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Armstrong v. Shepherd

United States District Court, S.D. Indiana, Indianapolis Division

September 1, 2016

UNKNOWN OFFICER with C. Shepherd, C. SHEPHERD Correctional Officer, STILLWELL Ms., Internal Affairs, J. KLUNKERFUSS Internal Affairs, H. ANDREWS Disciplinary Review Officer, T. ANDIS Disciplinary Hearing Officer, CHARLES PENFOLD Grievance Specialist, BRIAN SMITH Superintendent, Defendants.




         The plaintiff's motion for counsel [dkt. 2] is denied as premature. The Complaint is screened below, and the defendants have yet appear in this action. The Seventh Circuit has found that until the defendants have been served and “respond to the complaint, the plaintiff's need for assistance of counsel . . . cannot be gauged.” Kadamovas v. Stevens, 706 F.3d 843, 846 (7th Cir. 2013).


         The plaintiff is a prisoner currently incarcerated at New Castle Correctional Facility, but the events relevant to his claims all occurred while he was incarcerated at Plainfield Correctional Facility (“Plainfield”). Because the plaintiff is a “prisoner” as defined by 28 U.S.C. § 1915(h), this Court has an obligation under 28 U.S.C. § 1915A(b) to screen his complaint before service on the defendants. Pursuant to 28 U.S.C. § 1915A(b), the Court must dismiss the complaint if it is frivolous or malicious, fails to state a claim for relief, or seeks monetary relief against a defendant who is immune from such relief. In determining whether the complaint states a claim, the Court applies the same standard as when addressing a motion to dismiss under Federal Rule of Civil Procedure 12(b)(6). See Lagerstrom v. Kingston, 463 F.3d 621, 624 (7th Cir. 2006). To survive dismissal,

[the] complaint must contain sufficient factual matter, accepted as true, to state a claim for relief that is plausible on its face. A claim has facial plausibility when the plaintiff pleads factual content that allows the court to draw the reasonable inference that the defendant is liable for the misconduct alleged.

Ashcroft v. Iqbal, 556 U.S. 662, 678 (2009). Pro se complaints such as that filed by the plaintiff are construed liberally and held to a less stringent standard than formal pleadings drafted by lawyers. Obriecht v. Raemisch, 517 F.3d 489, 491 n.2 (7th Cir. 2008).

         The plaintiff alleges that defendants Correctional Officer C. Shepherd and another unknown officer planted a shank in his property box. They subsequently informed him that a shank was found during a search of his property box and that he would be charged in a Conduct Report for possession of dangerous contraband. Two internal affairs officers told the plaintiff that they were looking into the incident and he should request a continuance for his disciplinary hearing. The plaintiff requested a continuance, but the hearing officer ignored this request, held the disciplinary hearing, and found him guilty on November 18, 2014.

         The plaintiff filed a disciplinary hearing appeal to the Superintendent of Plainfield on December 1, 2014, arguing that the shank was planted on him. He was transferred to Miami Correctional Facility on December 18, 2014. On January 13, 2015, the Superintendent dismissed the Conduct Report against the plaintiff.

         Based on the foregoing allegations, the plaintiff brings constitutional claims pursuant to 42 U.S.C. § 1983 against Correctional Officer C. Shepherd and the unknown officer for planting a shank in his property box, and against the Superintendent of Plainfield and several other Plainfield employees who were involved in the disciplinary process.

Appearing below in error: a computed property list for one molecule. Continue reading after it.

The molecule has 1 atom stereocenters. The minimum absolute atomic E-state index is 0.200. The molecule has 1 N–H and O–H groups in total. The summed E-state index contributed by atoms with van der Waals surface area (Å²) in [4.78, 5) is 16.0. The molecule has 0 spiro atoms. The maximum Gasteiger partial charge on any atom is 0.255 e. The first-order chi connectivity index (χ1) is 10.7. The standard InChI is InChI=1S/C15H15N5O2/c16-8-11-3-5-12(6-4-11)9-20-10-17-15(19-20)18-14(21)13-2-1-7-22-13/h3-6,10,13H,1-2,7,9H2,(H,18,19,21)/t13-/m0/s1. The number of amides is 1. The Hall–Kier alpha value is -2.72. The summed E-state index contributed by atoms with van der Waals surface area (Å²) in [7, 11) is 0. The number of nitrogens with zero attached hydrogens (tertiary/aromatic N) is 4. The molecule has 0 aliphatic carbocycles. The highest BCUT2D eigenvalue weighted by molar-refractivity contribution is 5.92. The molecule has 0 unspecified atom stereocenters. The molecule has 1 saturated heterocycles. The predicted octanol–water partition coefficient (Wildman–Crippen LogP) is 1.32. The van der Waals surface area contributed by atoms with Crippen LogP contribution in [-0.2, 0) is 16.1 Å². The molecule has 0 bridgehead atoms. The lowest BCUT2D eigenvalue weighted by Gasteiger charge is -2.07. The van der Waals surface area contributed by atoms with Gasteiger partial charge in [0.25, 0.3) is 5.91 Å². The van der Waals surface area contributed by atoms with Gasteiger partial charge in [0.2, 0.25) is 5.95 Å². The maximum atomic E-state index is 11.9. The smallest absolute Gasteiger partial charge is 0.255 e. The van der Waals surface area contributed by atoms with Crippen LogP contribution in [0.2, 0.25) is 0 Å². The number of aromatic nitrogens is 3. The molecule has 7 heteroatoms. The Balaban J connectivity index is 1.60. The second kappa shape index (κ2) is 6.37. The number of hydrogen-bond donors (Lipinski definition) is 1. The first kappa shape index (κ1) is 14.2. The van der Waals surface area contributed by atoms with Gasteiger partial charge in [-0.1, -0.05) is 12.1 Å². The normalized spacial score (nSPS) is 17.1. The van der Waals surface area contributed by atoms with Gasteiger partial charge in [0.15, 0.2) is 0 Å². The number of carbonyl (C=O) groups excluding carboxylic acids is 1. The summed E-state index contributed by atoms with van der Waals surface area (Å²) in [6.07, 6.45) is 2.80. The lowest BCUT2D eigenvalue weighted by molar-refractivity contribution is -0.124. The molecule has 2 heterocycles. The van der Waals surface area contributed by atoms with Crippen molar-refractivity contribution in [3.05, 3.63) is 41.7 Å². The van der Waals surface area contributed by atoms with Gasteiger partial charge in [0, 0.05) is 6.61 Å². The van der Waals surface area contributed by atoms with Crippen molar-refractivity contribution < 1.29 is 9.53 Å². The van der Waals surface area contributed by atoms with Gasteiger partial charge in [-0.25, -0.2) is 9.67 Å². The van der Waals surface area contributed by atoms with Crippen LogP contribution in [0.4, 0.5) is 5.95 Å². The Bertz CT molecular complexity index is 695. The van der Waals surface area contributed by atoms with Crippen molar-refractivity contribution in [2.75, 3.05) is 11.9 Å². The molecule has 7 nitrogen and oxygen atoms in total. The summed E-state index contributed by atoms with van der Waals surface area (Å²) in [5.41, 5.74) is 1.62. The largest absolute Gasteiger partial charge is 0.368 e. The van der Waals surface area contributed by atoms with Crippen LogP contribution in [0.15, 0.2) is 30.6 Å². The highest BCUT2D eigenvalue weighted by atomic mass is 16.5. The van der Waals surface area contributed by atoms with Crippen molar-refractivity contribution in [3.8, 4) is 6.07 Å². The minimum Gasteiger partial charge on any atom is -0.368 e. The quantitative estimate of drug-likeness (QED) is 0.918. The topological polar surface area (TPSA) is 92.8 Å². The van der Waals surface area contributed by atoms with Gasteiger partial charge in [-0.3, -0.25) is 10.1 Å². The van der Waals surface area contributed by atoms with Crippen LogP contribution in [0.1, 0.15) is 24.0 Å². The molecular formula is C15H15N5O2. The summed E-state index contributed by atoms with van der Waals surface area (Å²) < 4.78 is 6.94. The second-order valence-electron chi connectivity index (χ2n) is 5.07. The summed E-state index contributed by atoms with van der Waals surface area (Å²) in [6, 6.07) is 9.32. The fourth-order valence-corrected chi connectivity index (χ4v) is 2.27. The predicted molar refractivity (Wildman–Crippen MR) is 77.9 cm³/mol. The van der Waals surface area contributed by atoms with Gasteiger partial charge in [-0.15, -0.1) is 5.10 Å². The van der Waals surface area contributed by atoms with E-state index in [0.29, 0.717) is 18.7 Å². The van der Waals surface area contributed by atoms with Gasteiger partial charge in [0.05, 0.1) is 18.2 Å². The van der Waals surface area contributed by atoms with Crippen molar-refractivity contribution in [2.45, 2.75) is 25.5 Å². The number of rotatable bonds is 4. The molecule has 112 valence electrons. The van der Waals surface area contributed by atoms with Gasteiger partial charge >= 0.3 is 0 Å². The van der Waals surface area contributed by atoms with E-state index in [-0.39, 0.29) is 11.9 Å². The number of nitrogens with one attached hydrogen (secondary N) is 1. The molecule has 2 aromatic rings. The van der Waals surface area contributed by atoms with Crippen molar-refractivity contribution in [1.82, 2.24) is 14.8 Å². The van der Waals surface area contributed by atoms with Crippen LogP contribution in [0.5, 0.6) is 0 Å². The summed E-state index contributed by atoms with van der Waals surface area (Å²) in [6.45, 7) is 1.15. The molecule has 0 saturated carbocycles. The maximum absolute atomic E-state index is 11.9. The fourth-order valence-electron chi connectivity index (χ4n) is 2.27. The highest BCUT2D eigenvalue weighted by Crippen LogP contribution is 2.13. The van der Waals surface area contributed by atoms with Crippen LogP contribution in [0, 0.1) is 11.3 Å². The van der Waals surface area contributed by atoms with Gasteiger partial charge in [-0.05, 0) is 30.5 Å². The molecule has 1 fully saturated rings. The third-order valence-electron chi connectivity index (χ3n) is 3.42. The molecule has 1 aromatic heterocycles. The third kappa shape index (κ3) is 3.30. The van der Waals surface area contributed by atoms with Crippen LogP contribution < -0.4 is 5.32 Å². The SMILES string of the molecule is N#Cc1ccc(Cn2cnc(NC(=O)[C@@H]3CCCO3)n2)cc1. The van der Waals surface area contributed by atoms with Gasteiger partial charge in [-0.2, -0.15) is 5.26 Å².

None of the plaintiff's allegations rise to the level of a constitutional violation. The core of the plaintiff's allegations is that he was falsely charged with a Conduct Report by the officers who planted a shank in his property box. But the plaintiff does not have a due process right to avoid false disciplinary charges “because ordinarily, ‘even assuming fraudulent conduct on the part of prison officials, the protection from such arbitrary action is found in the procedures mandated by due process.'” Lagerstrom v. Kingston, 463 F.3d 621, 624-25 (7th Cir. 2006) (quoting McPherson v. McBride, 188 F.3d 784, 787 (7th Cir. 1999)); see Hanrahan v. Lane, 747 F.2d 1137, 1141 (7th Cir.1984) (“We find that an allegation that a prison guard planted false evidence which implicates an inmate in a disciplinary infraction fails to state a claim for which relief can be granted where the procedural due process protections as required in Wolff v. McDonnell are provided.”). Any impropriety with the Conduct Report itself would be properly addressed during the disciplinary proceedings, the result of might be challenged in a habeas proceeding, not a civil rights action such as this one. But here, the plaintiff's charges were dismissed on appeal, thus there appears nothing to challenge at all.

         Nor does the plaintiff state a § 1983 claim based on an Eighth Amendment violation. The Seventh Circuit has noted that “‘a frame-up or malicious prosecution is not an example of punishment in the sense of the Eighth Amendment.'” Lagerstrom, 463 F.3d at 625 (quoting Leslie v. Doyle, 125 F.3d 1132, 1136-37 (7th Cir. 1997)).

         Finally, the plaintiff does not allege a First Amendment violation because he does not allege that the shank was planted in his property box in retaliation for the exercise of a constitutionally protected right. But even if he did, he would still not state a claim because his disciplinary charge was eventually dismissed. See Bridges v. Gilbert, 557 F.3d 541, 555 (7th Cir. 2009) (“A single retaliatory disciplinary charge that is later dismissed is insufficient to serve as the basis of a § 1983 action.”).

         Accordingly, the plaintiff has failed to allege a constitutional violation such that his complaint brought ...

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